I’d like to ask Yolanda Lopez a few more questions, but now another stylishly-dressed Templario woman comes running over. “Go back to your own damned country,” she snarls, after viewing my credentials. She makes a sudden, violent grab for my camera, and that concludes the interview.
When the autodefensas refuse to shut down the backhoe, this same, camera-grabbing woman takes up a shovel and begins to swing it like a baseball bat. As the vigilantes duck out of her way, she screams threats of retribution, promises of cartel vengeance.
“Hector, you know who we are,” the woman says, shaking the shovel in Zepeda’s face. “And we know who you are. We know where you live. Where your wife lives. Your children. Do you really want to keep this up?”
“I’m sorry,” Zepeda says. “But it’s my job.”
“We have to make a living, Hector.”
“Yes,” says Zepeda, “but not like this,” and he nods over to the excavator, which is now pulling a bathtub-sized steel cauldron out of the ground.
Eventually, still spouting revenge oaths and death threats, Yolanda Lopez and the others start to back away from the still-smoking, meth-lab cache. As the women are leaving, a couple of his men ask Zepeda if he wants to have them followed, but he just shakes his head tiredly.
“We’ll let the Federales handle it,” he sighs. “Let them do something for a change.”
Later that same day, after the Templarios women have been gone for about an hour, several trucks full of federal troopers finally show up. According to police records, the vigilantes’ bust nets 200 liters of chemical precursors, 40 liters of pure acid, four 500-liter cooking vats, and several kilos of finished meth. They also tally gas masks, stoves, fuel tubes, and other production staples. And a marijuana packing station will be found, higher up in the hills, complete with a towering compression machine.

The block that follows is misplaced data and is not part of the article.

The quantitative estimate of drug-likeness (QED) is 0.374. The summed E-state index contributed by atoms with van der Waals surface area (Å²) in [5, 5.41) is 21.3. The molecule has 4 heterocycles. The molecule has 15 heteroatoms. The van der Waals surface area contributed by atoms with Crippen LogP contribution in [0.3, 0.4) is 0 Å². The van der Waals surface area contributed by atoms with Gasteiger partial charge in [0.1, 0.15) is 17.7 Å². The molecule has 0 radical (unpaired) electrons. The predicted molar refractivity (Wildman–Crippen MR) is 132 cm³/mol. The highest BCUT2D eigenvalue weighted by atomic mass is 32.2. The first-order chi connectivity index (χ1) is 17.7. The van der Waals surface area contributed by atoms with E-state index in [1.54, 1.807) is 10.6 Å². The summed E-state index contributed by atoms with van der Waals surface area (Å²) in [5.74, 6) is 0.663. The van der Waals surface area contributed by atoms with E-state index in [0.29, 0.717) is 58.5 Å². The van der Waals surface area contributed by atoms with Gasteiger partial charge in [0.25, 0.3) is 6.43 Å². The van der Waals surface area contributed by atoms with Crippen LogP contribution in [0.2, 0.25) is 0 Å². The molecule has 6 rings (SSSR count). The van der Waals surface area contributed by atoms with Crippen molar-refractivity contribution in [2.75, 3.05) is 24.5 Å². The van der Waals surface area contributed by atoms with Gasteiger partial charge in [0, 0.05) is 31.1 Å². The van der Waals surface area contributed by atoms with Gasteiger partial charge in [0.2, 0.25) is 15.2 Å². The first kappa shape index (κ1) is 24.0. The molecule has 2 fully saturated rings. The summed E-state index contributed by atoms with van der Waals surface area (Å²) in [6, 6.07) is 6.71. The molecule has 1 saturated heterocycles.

Despite the state warrant out for his arrest, Zepeda is greeted warmly by the federal officers.
“The autodefensas are our very good crime-fighting companions,” Inspector Carlos Carrion tells me. “We like to run operations with [the vigilantes], because they get better results. They know the terrain, and can go places we can’t,” says Carrion, 57, who is also the Federal Director for Public Security in Michoacán. “The secret to keeping peace is for the government to work closely with the autodefensas,” he says.
But when I ask Inspector Carrion if his report on the success of Zepeda’s latest raid could have any bearing on the warrant out for his arrest, or cause the regional D.A.’s office to go easy on him, the inspector adds a cryptic, ominous-sounding afterthought:
“In cases like this,” he says, “no one escapes the eyes of the state.”
After Zepeda turns control of the crime scene over to the feds, and we’ve started walking back to the trucks, I ask what he thinks the future holds for the autodefensas.
“Our biggest enemy used to be the Templarios,” he says, picking his way among the thorn bushes. “When they killed my brother, I didn’t think things could get any worse. But I was wrong,” says the vigilante commander, who is wanted now by both the cartels and the state.
“Como fuistes incorecto, señor?” says one of his men, with a note of genuine disbelief in his voice. What is it you were wrong about, sir? As if the idea of his revered leader being in error had never before crossed his mind.
“Now the enemy is our own government,” says Zepeda, and his hawk’s eyes are clouded by doubt for the first time since I’ve met him.
“And that’s a fight I don’t think we can win,” he says.